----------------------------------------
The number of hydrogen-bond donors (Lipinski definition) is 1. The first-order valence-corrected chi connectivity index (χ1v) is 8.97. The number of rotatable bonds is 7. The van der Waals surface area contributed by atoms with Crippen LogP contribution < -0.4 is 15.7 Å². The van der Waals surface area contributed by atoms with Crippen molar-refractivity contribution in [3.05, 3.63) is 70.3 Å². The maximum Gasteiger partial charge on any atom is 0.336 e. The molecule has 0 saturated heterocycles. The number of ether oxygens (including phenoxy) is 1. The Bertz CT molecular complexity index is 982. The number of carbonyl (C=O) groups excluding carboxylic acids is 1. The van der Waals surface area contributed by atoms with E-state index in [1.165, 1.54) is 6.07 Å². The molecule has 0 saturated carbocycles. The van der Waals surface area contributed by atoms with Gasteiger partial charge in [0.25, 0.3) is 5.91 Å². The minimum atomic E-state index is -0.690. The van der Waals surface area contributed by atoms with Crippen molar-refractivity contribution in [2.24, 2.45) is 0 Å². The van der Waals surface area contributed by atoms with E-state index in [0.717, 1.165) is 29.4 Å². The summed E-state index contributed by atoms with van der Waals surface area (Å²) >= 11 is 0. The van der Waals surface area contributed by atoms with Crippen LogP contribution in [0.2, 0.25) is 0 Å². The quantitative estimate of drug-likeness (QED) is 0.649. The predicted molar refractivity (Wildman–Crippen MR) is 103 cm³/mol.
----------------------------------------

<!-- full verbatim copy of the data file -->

The number of hydrogen-bond donors (Lipinski definition) is 1. The first-order valence-corrected chi connectivity index (χ1v) is 8.97. The number of rotatable bonds is 7. The van der Waals surface area contributed by atoms with Crippen LogP contribution < -0.4 is 15.7 Å². The van der Waals surface area contributed by atoms with Crippen molar-refractivity contribution in [3.05, 3.63) is 70.3 Å². The maximum Gasteiger partial charge on any atom is 0.336 e. The molecule has 0 saturated heterocycles. The number of ether oxygens (including phenoxy) is 1. The Bertz CT molecular complexity index is 982. The number of carbonyl (C=O) groups excluding carboxylic acids is 1. The van der Waals surface area contributed by atoms with E-state index in [1.165, 1.54) is 6.07 Å². The molecule has 0 saturated carbocycles. The van der Waals surface area contributed by atoms with Gasteiger partial charge in [0.25, 0.3) is 5.91 Å². The minimum atomic E-state index is -0.690. The van der Waals surface area contributed by atoms with Crippen molar-refractivity contribution in [2.24, 2.45) is 0 Å². The van der Waals surface area contributed by atoms with E-state index in [0.717, 1.165) is 29.4 Å². The summed E-state index contributed by atoms with van der Waals surface area (Å²) >= 11 is 0. The van der Waals surface area contributed by atoms with Crippen LogP contribution in [0.2, 0.25) is 0 Å². The quantitative estimate of drug-likeness (QED) is 0.649. The predicted molar refractivity (Wildman–Crippen MR) is 103 cm³/mol.